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Pollution Is Segregated

Updated: Jan 27, 2022


[Picture Source: The gardening Cook]

What is Environmental Justice?

Environmental justice is a concept that emerged from the early 1960s, following a movement that sought to address the inequity of environmental protection within communities. The concept embraces the principle that all communities should be entitled to equal protection and access to environmental burdens and benefits. It is a fight to push back against the disproportionate level of exposure to hazardous waste and pollution faced by BIPOC and low-income communities.



Health Problems

Today, BIPOC and low-income communities are far more likely to live in areas with higher rates of air pollution, toxic waste facilities, landfills, and lead poisoning.


A Yale University study determined that Hispanics had the highest exposure rates for 10 out of the 14 pollutants being monitored, while African Americans had higher exposure rates than white individuals for 13 out of the 14 pollutants. Some of the pollutants studied have been connected to asthma, lung disease, and cancer.


Another study by the Centers for Disease Control and Prevention found that 11.2 percent of African American children and 4.0 percent of Mexican-American children are poisoned by lead, compared to 2.3 percent of white children. This may result in a wide range of health problems, such as anemia, seizures, and brain development issues.


Moreover, a report by the Center for Effective Government found that BIPOC individuals are nearly twice as likely as white residents to live near an industrial facility.



Children’s Development

Children have little control over where they live, what they eat, the financial circumstances of their families, or the developmental activities and behaviors, making them the most vulnerable to environmental contaminants.


Exposed to environmental injustice well before birth, children disproportionately living in communities with landfills, hazardous waste facilities, incinerators, industrial plants, and old housing with poor indoor air quality and lead-based paint are subjected to more dangerous circumstances compared to adults.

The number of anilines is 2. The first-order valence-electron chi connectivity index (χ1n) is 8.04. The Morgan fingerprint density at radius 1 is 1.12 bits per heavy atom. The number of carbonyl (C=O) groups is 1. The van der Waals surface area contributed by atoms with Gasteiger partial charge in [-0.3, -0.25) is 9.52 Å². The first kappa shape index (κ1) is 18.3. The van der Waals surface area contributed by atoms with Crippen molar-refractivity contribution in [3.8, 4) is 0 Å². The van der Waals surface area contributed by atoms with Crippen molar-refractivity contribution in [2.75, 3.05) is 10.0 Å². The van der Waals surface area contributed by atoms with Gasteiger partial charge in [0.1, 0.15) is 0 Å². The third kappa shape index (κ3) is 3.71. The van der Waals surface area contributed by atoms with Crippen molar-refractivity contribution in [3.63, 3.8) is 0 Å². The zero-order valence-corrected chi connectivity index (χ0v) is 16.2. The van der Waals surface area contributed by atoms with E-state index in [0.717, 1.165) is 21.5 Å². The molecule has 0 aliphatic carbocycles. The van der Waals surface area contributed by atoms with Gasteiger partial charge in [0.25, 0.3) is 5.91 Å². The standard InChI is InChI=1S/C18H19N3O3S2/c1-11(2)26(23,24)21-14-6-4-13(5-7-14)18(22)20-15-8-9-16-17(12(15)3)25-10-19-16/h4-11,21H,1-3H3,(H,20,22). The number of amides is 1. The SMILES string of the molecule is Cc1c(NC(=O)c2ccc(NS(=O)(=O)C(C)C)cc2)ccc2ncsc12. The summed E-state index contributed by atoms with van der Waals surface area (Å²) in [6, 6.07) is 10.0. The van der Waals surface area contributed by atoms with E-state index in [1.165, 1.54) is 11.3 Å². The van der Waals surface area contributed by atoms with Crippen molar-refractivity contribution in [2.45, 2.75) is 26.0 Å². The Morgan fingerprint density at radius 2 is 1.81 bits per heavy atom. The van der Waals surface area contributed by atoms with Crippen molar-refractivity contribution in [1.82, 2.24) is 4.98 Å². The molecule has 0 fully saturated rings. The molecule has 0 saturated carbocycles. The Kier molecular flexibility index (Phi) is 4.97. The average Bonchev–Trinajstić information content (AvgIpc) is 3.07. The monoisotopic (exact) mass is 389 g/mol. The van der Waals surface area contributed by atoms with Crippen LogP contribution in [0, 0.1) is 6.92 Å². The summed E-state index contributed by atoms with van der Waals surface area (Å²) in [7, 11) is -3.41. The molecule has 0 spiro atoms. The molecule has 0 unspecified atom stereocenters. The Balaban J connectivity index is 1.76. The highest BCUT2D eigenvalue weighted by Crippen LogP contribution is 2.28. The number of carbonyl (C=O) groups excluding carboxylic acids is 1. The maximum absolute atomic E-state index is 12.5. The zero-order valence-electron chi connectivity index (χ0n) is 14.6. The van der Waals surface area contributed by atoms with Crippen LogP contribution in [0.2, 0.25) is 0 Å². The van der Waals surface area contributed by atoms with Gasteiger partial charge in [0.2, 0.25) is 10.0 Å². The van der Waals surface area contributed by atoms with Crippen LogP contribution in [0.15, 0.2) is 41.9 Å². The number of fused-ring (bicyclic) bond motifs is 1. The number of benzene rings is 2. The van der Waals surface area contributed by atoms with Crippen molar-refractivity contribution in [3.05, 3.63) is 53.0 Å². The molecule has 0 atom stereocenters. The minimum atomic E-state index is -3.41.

Undergoing rapid growth and development, children’s early development opens windows of greater vulnerability, magnifying the consequences of high exposure to toxins, which may result in the earlier development of chronic diseases.


Data indicate that children of these communities have higher rates of asthma, elevated blood lead levels, learning disabilities, and hyperactivity than do white and more affluent children.



The Legacy of Environmental Injustice

It is time to take initiative and acknowledge the harms of environmental injustice and bring attention to the plight of environmentally vulnerable communities.


As communities and advocacy groups fight to promote healthier environments for BIPOC, low-income individuals, and children through protests, litigations, the government needs to pass effective resolutions that safeguard those who are the most vulnerable.


Without unity, consensus, and common ground, the cycle of segregated pollution, disproportionated actions towards climate change, and the legacy of environmental injustice continues.

Sources:

Bell, J. (2017, May 08). 5 things to know about communities of color and environmental justice. Retrieved April 08, 2021, from https://www.americanprogress.org/issues/race/news/2016/04/25/136361/5-things-to-know-about-communities-of-color-and-environmental-justice/


Landrigan, P., Rauh, V., & Galvez, M. (2010). Environmental justice and the health of children. Retrieved April 08, 2021, from https://www.ncbi.nlm.nih.gov/pmc/articles/PMC6042867/#:~:text=2-,Environmental%20injustice%20contributes%20to%20disparities%20in%20health%20status%20across%20populations,mental%20health%20and%20developmental%20problems


"Two different Realities": Why America needs environmental justice. (n.d.). Retrieved April 08, 2021, from

https://www.cbsnews.com/news/environmental-justice-movement-climate-change-racism-peggy-shepard/

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